# Speeding up minimization problem related to a minimal surface

I am trying to find the minimum of the function $$f(x)=\int_0^1(1+t^x)\sqrt{1+x^2 t^{2(x-1)}}dt$$ which arises from trying to minimize the surface area of a function rotated around the $$x$$ axis. Here I am letting that function be equal to $$1+t^x$$ to obtain an upper bound on the minimum value. Anyway, I used

FindMinimum[ Integrate[(1 + t^x)(1 + x^2 t^(2(x - 1)))^(1/2), {t,0,1}], {x,0,10}]


to find the minimum, and it just kept loading. Is it possible to make it easier for Mathematica to compute it quicker? I have only started to use Mathematica a few days ago and not regularly, so please avoid any "jargon" in your answer.

Edit: After checking Mathematica it says:

This is not true because $$f(0)=2$$.

Apparently it is lagging this hard?

• Welcome to the Mathematica Stack Exchange. Does this integral evaluate to a function?
– Syed
Jan 31 at 3:47
• @Syed Yes, notice that we are integrating with respect to $t$ and not $x$. Jan 31 at 4:56

Calculating the integral without any assumptions we obtain a ConditionalExpression which may not work quite seamlessly with FindMinimum. When we tackle an involved analytic expression and we expect that it takes a while to find a symbolic integral and a natural remedy might be a numeric definition of the function.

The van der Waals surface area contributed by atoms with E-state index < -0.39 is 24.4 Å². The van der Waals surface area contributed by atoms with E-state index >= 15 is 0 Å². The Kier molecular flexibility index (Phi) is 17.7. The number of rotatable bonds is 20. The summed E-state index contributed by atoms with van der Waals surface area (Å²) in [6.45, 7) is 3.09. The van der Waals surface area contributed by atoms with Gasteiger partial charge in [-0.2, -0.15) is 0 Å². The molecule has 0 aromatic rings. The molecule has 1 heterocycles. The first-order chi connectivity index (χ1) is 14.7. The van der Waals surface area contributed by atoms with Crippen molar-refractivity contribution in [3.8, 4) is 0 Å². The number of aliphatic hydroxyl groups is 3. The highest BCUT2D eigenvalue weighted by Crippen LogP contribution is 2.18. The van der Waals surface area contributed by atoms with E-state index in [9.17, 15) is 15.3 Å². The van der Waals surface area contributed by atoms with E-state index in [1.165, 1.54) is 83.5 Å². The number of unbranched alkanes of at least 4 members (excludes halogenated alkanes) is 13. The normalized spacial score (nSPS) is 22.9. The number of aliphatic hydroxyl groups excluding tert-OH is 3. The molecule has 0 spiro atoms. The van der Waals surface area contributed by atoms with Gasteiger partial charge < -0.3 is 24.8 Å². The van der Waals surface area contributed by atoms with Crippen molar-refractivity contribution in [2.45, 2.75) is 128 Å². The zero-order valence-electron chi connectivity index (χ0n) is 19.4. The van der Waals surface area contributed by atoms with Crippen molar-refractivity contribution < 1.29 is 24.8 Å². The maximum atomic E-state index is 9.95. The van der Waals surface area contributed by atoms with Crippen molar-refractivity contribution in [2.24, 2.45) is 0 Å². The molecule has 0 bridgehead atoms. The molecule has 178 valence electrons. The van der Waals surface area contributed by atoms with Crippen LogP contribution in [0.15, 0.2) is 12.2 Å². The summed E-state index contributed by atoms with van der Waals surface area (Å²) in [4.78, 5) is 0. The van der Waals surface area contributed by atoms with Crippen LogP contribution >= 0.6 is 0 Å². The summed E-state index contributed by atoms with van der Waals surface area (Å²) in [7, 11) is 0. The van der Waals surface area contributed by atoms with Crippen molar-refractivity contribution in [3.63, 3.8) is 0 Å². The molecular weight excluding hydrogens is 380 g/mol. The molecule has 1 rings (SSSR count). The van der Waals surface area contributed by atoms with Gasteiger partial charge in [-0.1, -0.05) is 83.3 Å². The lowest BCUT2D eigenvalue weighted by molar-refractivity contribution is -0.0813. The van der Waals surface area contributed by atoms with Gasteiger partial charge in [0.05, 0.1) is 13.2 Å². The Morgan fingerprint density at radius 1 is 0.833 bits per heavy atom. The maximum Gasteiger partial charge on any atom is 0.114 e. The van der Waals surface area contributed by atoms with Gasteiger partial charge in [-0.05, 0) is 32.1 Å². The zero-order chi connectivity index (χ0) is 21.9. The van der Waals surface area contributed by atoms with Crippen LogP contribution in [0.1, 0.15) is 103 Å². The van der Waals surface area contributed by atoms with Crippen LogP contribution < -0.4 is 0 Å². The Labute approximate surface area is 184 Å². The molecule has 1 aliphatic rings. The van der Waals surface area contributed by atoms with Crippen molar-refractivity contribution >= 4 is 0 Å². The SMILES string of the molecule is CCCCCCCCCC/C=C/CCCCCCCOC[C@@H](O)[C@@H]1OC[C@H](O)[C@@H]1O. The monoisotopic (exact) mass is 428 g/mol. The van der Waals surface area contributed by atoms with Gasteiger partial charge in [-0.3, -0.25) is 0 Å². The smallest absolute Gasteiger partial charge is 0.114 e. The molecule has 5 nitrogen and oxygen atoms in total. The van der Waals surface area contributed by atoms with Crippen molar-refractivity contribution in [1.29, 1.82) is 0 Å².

Numeric definition

fn[x_?NumericQ] := NIntegrate[(1 + t^x) (1 + x^2 t^(2 (x - 1)))^(1/2), {t, 0, 1}]
Plot[ fn[x], {x, 0.1, 5}, AxesOrigin -> {0, 2}]


and one can find the minimum, e.g.

FindMinimum[ fn[x], {x, 0.1, 3}]

{2.08127, {x -> 1.65739}}


Symbolic definition

We can also calculate the integral analytically, however it takes a minute or so, but one shouldn't expect much faster processing when hypergeometric functions are involved. We define a piecewise function:

fi[x_, a_] := Integrate[(1 + t^x) (1 + x^2 t^(2 (x - 1)))^(1/2), {t, 0, 1},
Assumptions -> a]
f[x_] = Piecewise @ Table[{fi[x, a], a}, {a, {0 < x < 1, x == 1, x > 1}}];


and now we can find the maximum e.g.

NMinimize[{f[x], 1 < x < 3}, x]

{2.08127, {x -> 1.65739}}

Plot[f[x], {x, 0.1, 5}, AxesOrigin -> {0, 2},
Epilog -> {Red, PointSize[0.02], Point[{1.65739, 2.08127}]}]


Sometimes one could also find a symbolic expression for the minimum but this is a different story which cannot be always successful especially when hypergeometric functions are involved.

Surface

RevolutionPlot3D[f[x], {x, 0.01, 3}, Exclusions -> x == 1.65739,
Boxed -> False, Axes -> False,
PlotStyle -> Directive[Yellow, Specularity[White, 30], Opacity[0.3]],
RevolutionAxis -> { 1, 0, 0}, Mesh -> {6, 15},
MeshFunctions -> {#1 &, #2 &}, MeshStyle -> {Red, Darker@Cyan}]


• That’s what I got through Desmos as well. So the moral here is if Mathematica can’t integrate then we make it analytically integrate? Jan 31 at 4:57
• We should take a chance to calculate a numeric integral instead of symbolic one when we expect an immediate result. Analytic expressions are worthy but also expensive. Jan 31 at 5:22